Karen Timothy is the owner of Faux Techniques and is the expert to create a work of art in your home. With Karen’s help you can also do this yourself. Karen also has many amazing faux finishes that would turn an ordinary room into a beautiful place to live.
*Tape off all ceilings, trims, doors, and window frames with tape and 6″ paper. This will protect the areas you don’t want painted from getting paint and glaze on them. For about $20 you can get a taping tool from Home Depot that will put the tape on the paper for you. Saves a lot of time.
*Remove cover plates from light switches and plugs if desired.
*Cover floor with drop cloths.
*If your wall is raw sheetrock or just has latex paint on it there is no need to prime at this point. Proceed to plaster step.
*If plastering over wallpaper, oil prime paper to the wall. DO NOT use latex primer. It will lift the wallpaper. If you take the wallpaper down, either scrub the paste off completely or oil prime the wall. If there is any paste on the wall, it will be activated by latex primer or paint and show through as a dark spot. If you have oil paint on the walls you need to oil prime them. Plaster is water-based and should not go over oil-based paint. You could sand the walls to de-gloss the oil paint but homes that were built prior to 1978 have a good chance of having lead in the oil paint and sanding the walls could lift the lead into the air.
Nutshell: If you have oil paint on your walls, oil prime them. Whether you take wallpaper down or leave it on, I recommend oil priming your walls.
*Use joint compound found in most hardware stores.
*For a smoother look, add water 1 cup at a time and stir into the top inch or two of plaster. When plaster becomes thick again and hard to stir, add more water. For a chunkier look, don’t add water…just stir the joint compound.
*Put joint compound onto a hawk. Using a 12″ trowel, bounce it on the joint compound to get plaster on the trowel. It resembles egg whites whipped into peaks and does not have to cover the entire trowel.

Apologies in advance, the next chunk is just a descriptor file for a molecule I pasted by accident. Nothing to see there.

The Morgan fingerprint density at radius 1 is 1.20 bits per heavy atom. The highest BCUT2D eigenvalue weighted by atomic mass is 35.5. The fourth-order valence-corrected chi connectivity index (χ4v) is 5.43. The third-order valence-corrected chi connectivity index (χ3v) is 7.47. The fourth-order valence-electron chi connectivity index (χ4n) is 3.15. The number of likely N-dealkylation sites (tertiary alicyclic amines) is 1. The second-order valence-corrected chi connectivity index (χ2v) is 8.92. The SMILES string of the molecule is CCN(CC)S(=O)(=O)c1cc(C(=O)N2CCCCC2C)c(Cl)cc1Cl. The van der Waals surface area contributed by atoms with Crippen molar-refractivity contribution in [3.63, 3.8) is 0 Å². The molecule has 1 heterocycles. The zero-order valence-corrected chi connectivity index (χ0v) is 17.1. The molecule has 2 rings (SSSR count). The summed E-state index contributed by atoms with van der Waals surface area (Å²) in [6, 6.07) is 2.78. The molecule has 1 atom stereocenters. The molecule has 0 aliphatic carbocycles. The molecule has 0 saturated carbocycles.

*Slide the trowel along the wall in a sweeping motion to unload the plaster. Then with the trowel at a slight angle, lightly sweep back across the plaster to “knock down” the ridges that are too sharp.
*Continue applying plaster in a random pattern all over the wall. You can either leave a lot of flat space between each spot of plaster or apply it fairly evenly all over.
*Prime the plaster using either oil or latex primer.
*It is perfectly OK to use latex products over oil PRIMER. The same is NOT true for paints. Never use latex paint over oil paint. It will not bond. Oil paint can go over latex or oil paint.
*If you’d like, tint your primer ½ the color of the paint you are going to use. It gives your wall a first coat of color.
*Dry 1 hour or according to the instructions on the can before painting.
*Paint the base color of your choice using either latex or oil paint.
*For best results paint two coats of base. Darker colors may require more.
*Use satin sheen paint. I prefer Kwal’s Ambassador paint in satin sheen. It has enough sheen to allow the glaze to move on the wall without being too shiny. Flat and even eggshell paints will grab the glaze and make it very hard, if not impossible, to
get an even look.
*I use a ¾” lambs wool roller to get the paint in all the nooks.
GLAZE (For best results, 2 people should do this.)
*For a brown glaze, tint 1 gallon of Kwal’s Accu-Pro neutral base oil paint in eggshell sheen with 2 ounces of Raw Umber colorant. (Kwal can do this for you.) In a 2-gallon bucket, combine this with 1 quart of Penetrol and 2 ½ c. paint thinner. (For a dark charcoal glaze use 1 ½ ounces Raw Umber and 1 ½ ounces black colorant instead of the 2 ounces of Raw Umber.)
*Using a 3/16″ nap roller, roll a thin coat of glaze in an area approximately 2′ x 3′. Avoid straight lines – – – think puzzle pieces.
*Pull through the glaze with a 12-14″ squeegee wiping the squeegee off on a rag with each pull. This will leave glaze in all the contours of the plaster. Continue this over the entire wall connecting each piece to the next. While one person does this part the other person refines the look.
*After the glaze has been sitting in the cracks for about 5 or 6 minutes, dip your rags in the glaze and pat or rub back through it. This will take care of any glaze that has dripped and any marks left by the squeegee. Be careful not to pull all the glaze out of the cracks. If it does come out, wait a few more minutes for it to set up before ragging across it. You can also use a paintbrush on its side to blend any excess glaze.
*Allow to dry overnight before touching.
You can reach Karen Timothy at Faux Techniques, Home (801) 546-9460, Cell (801) 540-7786